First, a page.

Matthew J. Orwat started his career with UF / IFAS in 2011 and is the Horticulture Extension Agent for Washington County Florida. His goal is to provide educational programming to meet the diverse needs of and provide solutions for homeowners and small farmers with ornamental, turf, fruit and vegetable gardening objectives. Please feel free to contact him with any questions you may have.
http://washington.ifas.ufl.edu/lng/about/

Matthew Orwat

Permanent link to this article: http://franklin.ifas.ufl.edu/newsletters/2015/08/03/muscadines-benefit-from-timely-and-artful-pruning/

Winter Burns Benefit Bermudagrass Hay Fields

Winter Burns Benefit Bermudagrass Hay Fields

Controlled burn of a Bermudagrass Hayfield

Controlled burn of a Bermudagrass Hayfield – Photo by Shep Eubanks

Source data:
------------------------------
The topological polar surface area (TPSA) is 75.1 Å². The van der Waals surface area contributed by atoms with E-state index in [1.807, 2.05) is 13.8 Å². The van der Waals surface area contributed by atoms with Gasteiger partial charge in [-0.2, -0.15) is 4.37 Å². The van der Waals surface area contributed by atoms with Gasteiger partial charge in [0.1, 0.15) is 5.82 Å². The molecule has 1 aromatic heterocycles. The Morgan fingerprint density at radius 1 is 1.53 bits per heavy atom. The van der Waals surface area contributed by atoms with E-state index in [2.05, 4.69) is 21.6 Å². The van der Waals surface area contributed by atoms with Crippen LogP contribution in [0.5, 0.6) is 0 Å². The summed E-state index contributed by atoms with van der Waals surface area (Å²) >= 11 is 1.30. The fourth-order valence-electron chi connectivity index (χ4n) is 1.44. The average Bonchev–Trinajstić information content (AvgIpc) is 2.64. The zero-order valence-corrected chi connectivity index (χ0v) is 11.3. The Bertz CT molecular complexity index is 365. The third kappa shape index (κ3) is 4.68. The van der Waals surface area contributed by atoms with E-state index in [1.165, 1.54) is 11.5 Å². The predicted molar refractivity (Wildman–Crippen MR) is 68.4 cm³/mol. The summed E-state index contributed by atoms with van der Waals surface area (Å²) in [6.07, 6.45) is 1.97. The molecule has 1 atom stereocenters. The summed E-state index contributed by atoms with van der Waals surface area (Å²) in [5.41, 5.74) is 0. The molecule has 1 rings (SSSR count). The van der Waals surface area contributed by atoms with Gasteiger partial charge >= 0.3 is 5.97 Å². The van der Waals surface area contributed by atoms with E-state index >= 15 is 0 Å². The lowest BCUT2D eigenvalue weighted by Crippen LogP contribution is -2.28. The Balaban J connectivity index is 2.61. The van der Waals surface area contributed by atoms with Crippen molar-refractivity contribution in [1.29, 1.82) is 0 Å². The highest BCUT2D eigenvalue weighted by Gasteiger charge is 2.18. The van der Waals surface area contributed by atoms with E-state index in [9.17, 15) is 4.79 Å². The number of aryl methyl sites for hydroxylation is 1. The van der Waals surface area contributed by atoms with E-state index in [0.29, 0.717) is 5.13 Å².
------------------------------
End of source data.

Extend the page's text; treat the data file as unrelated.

Now is an excellent time to begin planning controlled burns of bermudagrass hay fields in north Florida.  Weather conditions in late January and February are typically our best for getting a good controlled burn, especially with the recent hard cold weather that we have experienced. Burning provides many potential benefits to management of bermudagrass hay fields including thatch removal which helps generate a clean first cut of hay, reduction of leaf spot, and reduction of spittlebug levels for the new season. Burning is an inexpensive, labor efficient means of removing unwanted residues prior to green up versus mowing or using herbicides. The optimum time to burn is just before spring greenup.

Important!

It should be noted that some more stoloniferous and less rhizomatous varieties of bermudagrass such as Tifton 85, Tifton 78, and Coastcross, may be damaged by fire, especially a backfire, so it may be safest not to burn these particular varieties of bermudagrass. Most other varieties including Coastal, Alicia, Russell and others seem to tolerate fire very well.